JACKSONVILLE, Fla. (Ivanhoe Newswire) – One out of 10 babies in the United States will be born premature, putting them at higher risk for being born with a hole in their heart. Many times, these holes will close by themselves. But some babies need an open-heart surgery. Now, a new device is allowing doctors to treat their tiniest patients with less risk.

Baby Jaden was born 17 weeks premature.

“He could fit in the palm of your hand. He was one pound, 10 ounces at birth. He did come out not breathing on his own,” Jaden’s mom, Tiffany Stewart, recalls.

Jaden had a large hole between the two blood vessels leading from his heart called patent ductus arteriosus, or PDA. It can cause a lifetime of respiratory problems.

Wolfson Children’s Hospital pediatric oncologist, Robert English, MD, explains, “He had a blood vessel in his chest that ordinarily closes after you’re born, but when you’re born prematurely, sometimes it doesn’t close and that blood vessel causes extra blood flow to go through your lungs, which makes it hard to get off of respiratory support.”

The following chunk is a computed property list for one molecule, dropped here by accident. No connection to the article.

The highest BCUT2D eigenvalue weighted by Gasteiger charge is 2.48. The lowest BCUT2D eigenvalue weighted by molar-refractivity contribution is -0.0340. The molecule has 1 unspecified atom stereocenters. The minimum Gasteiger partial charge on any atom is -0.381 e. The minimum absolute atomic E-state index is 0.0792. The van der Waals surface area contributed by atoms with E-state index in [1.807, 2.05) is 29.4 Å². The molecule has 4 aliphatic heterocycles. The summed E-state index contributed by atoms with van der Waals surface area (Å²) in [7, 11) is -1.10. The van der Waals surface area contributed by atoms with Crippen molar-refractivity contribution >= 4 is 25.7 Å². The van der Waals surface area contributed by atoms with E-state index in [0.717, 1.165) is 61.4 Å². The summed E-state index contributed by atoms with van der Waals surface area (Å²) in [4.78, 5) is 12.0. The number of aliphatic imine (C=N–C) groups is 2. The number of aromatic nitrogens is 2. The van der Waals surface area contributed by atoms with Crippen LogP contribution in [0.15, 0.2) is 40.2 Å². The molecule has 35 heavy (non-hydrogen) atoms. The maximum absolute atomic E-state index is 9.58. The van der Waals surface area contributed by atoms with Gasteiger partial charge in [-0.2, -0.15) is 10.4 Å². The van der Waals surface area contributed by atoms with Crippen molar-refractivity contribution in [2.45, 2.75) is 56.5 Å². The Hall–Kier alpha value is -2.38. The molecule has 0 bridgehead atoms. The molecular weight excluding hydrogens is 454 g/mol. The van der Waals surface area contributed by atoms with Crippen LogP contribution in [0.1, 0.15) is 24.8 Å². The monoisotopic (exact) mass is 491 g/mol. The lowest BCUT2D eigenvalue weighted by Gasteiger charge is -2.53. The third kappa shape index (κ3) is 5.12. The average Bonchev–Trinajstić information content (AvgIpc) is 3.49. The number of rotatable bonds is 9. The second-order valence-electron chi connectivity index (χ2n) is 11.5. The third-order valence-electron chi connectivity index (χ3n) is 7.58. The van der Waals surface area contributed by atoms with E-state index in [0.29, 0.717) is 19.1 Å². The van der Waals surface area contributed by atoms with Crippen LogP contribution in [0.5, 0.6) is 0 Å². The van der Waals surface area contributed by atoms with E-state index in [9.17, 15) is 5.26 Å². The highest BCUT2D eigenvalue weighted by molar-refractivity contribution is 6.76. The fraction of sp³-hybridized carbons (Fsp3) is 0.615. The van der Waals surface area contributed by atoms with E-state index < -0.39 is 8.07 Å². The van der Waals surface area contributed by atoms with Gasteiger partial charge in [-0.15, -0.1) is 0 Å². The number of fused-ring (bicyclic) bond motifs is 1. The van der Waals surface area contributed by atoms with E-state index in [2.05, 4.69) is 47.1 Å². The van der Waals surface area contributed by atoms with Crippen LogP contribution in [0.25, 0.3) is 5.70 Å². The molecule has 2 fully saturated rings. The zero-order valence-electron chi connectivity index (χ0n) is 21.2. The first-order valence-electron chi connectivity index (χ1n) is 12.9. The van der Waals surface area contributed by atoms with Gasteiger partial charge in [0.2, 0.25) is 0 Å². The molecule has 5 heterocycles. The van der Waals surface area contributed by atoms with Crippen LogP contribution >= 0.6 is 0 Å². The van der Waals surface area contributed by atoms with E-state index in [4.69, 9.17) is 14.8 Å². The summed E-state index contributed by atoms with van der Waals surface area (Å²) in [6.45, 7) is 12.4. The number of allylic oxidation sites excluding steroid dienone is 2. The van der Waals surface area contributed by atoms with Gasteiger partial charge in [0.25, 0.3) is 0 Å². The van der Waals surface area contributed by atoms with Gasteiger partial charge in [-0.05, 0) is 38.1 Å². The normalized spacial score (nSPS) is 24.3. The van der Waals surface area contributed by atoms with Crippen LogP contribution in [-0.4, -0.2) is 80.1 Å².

Dr. English says it’s normal to treat bigger babies with this problem, but not one as tiny as Jaden.

Instead of major surgery, a new device called the Piccolo allowed Dr. English to use a catheter – inserted through Jaden’s groin – to guide a wire mesh device through the vessels to close the opening.

“It’s just like a plug. So, it goes into the vessel and kind of plugs the vessel up,” Dr. English adds.

The plug can be smaller than a pea and there’s no need to remove it.

After six months in the NICU, Jaden is finally where he belongs.

Tiffany exclaims, “Just having him home in our own space, it just meant everything to us. Jaden is perfect. He’s so sweet. He’s such a sweet baby.”

By avoiding a major surgery, babies run a much lower risk of infection, can expect a quicker discharge, and a lifetime of healthier lungs.

Contributors to this news report include: Marsha Lewis, Producer; Roque Correa, Videographer & Editor.

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